FWIW, he has Central winning the West. And, Central is real good again, with the best QB in the MAC (and he's a JR!!) and a team that is used to winning.
We have lots more speculatin' and arguin' to do before the season starts up. For now, let's pop open a beer, put steaks on the grill, and enjoy the pre-season, when everyone is a contender.
Ryan at the Blade has some questions for the Falcon football program. Of course, he's a REPORTER, so that's what he's supposed to have. But no--Ryan goes a step further--he even has answers.
Feel free to click here and read what he has to say. Allow me to interject some coments and a couple of additional questions, too.
I guess I agree with Ryan's final assessment about who should start at QB--the same guy who did last year. I know everyone is all "OMG" over Andrew Beam, including, apparently, Ryan. He may indeed be OMG, but your judgments are based on a highlight reel. Say the words to yourself slowly...highlight reel.
The same thing happens at recruiting time. Coaches show highlight reels to demonstrate what players can do. My question is this: do players who go to Eastern have good highlight reels? I think we know the answer. And they're brutal every year. I'll tell you what would be more interesting....a tape of their worst plays. Anyway, I'll believe Andrew Beam is better in our offense when he does it consistently.
At RB, I guess Ryan is right. Starter isn't vital because both Turner and Geter will get carries. Willie is small, and I worry about him carrying the workload, but Turner seemed to be in the dog house during the spring. Note Ryan's pessimism related to Eric Ransom.
As for the offensive line, I would say that is indeed the biggest challenge we face. Note that Ryan does not believe there is confidence in some of the returning upper classmen, as he seems two freshmen making the two-deep. Or, they are that good. (Cue Marc Stevens reference).
Quick hits: I hope we run the ball effectively ALL year, and you're right--Coach Brandon is the offensive mastermind.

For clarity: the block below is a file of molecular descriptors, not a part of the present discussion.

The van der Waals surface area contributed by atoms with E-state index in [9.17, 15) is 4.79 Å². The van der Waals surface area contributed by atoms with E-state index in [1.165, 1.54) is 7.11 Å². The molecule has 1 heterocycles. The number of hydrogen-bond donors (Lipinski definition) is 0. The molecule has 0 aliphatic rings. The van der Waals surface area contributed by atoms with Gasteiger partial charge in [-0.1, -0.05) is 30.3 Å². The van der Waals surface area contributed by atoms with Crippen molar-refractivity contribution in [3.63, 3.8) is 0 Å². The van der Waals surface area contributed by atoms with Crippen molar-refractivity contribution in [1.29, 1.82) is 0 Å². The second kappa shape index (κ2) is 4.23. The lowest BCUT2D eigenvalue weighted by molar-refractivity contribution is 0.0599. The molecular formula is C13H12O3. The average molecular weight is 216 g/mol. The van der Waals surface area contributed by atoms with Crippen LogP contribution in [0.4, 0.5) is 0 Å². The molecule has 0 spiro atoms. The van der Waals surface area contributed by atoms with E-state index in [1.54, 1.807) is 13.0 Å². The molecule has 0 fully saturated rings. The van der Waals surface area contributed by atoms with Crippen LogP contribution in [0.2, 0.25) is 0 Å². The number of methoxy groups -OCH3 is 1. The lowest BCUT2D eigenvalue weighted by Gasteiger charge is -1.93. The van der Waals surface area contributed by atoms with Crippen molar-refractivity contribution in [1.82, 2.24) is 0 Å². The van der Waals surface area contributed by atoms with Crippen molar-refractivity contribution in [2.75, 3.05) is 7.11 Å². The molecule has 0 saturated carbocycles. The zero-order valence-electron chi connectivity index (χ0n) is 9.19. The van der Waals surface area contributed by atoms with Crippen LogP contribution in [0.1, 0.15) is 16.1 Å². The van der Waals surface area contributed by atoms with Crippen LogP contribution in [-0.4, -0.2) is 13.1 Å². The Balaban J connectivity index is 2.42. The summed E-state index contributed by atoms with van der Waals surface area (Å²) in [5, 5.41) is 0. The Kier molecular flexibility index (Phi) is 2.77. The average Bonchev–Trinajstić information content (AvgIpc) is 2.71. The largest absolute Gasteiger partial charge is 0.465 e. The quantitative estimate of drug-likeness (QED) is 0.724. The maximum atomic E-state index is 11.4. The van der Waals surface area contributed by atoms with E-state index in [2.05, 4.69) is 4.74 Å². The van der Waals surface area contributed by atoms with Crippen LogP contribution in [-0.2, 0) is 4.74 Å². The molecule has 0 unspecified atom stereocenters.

Two other questions, if you do not mind:
- Are we slightly overconfident at receiver? What do we have after Freddie Barnes and an oft-injured Corey Partridge?
- Can Tyler throw the deep ball yet?
Friday, June 20, 2008
Thursday, June 19, 2008
OU Coach Tim O'Shea is leaving to accept an 8-year deal to usher Bryant College---a place I have never heard of until tonight--into Division I hoops. He is a native easterner, and it seems like a geographically good move. I don't know if its a better basketball move, but he won't be living in Athens anymore.
John Rhodes, a former OU player and as assistant with overseas head coaching experience is thought to have a good track on the job.
Don't know what to make of this, and maybe the Internets just have me confused, but it appears from the listing below we are playing in Canada Labor Day weekend against Windsor and Western Ontario? I haven't see any other confirmation.....
The Windsor Lancers' men's basketball team announced their U.S. opponents over Labour Day weekend.
The Lancers will play Southern Illinois, of the Missouri Valley Conference, Saturday, Aug. 30 at 7 p.m. and then Bowling Green, of the Mid-American Conference, Sunday, Aug. 31 at 1 p.m. The Lancers and the Salukis will then play again Monday, Sept. 1 at 11 a.m.
"It's another great opportunity for our players to play against some of the best opposition we can schedule," Windsor coach Chris Oliver said. "Southern Illinois has had a great recruiting class and they're a traditional power in that conference."
As for the Lancers, Oliver said "we'll have at least six newcomers to our team so it's a great head start and a chance to get a feel for who we are."